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Why to read contracts closely

A grammatical blunder may force Rogers Communications Inc. to pay an extra $2.13-million to use utility poles in the Maritimes after the placement of a comma in a contract permitted the deal’s cancellation. … Language buffs take note – Page 7 of the contract states:

The agreement “shall continue in force for a period of five years from the date it is made, and thereafter for successive five year terms, unless and until terminated by one year prior notice in writing by either party.”

 Rogers’ intent in 2002 was to lock into a long-term deal of at least five years. But when regulators with the Canadian Radio-television and Telecommunications Commission (CRTC) parsed the wording, they reached another conclusion.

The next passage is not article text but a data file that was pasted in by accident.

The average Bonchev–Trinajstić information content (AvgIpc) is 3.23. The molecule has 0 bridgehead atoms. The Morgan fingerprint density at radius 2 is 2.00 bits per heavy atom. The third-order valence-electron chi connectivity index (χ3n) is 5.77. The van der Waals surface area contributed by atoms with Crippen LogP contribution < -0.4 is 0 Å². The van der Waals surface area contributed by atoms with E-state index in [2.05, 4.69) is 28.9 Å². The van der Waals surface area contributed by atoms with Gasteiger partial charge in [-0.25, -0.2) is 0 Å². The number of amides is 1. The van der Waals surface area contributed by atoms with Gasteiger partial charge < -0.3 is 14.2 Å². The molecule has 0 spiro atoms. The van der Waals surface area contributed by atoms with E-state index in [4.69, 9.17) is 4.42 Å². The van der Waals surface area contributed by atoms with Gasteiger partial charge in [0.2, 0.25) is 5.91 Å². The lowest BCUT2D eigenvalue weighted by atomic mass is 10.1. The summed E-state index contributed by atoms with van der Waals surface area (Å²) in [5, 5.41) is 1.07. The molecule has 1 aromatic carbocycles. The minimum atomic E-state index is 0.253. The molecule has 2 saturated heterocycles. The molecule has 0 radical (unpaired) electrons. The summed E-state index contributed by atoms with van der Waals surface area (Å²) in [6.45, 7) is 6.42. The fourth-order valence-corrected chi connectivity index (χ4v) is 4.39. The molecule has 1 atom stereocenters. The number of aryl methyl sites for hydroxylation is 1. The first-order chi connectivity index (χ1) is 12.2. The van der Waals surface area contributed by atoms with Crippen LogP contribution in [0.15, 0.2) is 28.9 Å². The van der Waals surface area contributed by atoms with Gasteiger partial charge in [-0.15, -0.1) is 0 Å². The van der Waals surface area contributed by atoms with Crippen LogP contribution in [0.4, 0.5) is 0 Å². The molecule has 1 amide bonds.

The validity of the contract and the millions of dollars at stake all came down to one point – the second comma in the sentence.

 Had it not been there, the right to cancel wouldn’t have applied to the first five years of the contract and Rogers would be protected from the higher rates it now faces.

“Based on the rules of punctuation,” the comma in question “allows for the termination of the [contract] at any time, without cause, upon one-year’s written notice,” the regulator said.

more Via metafilter

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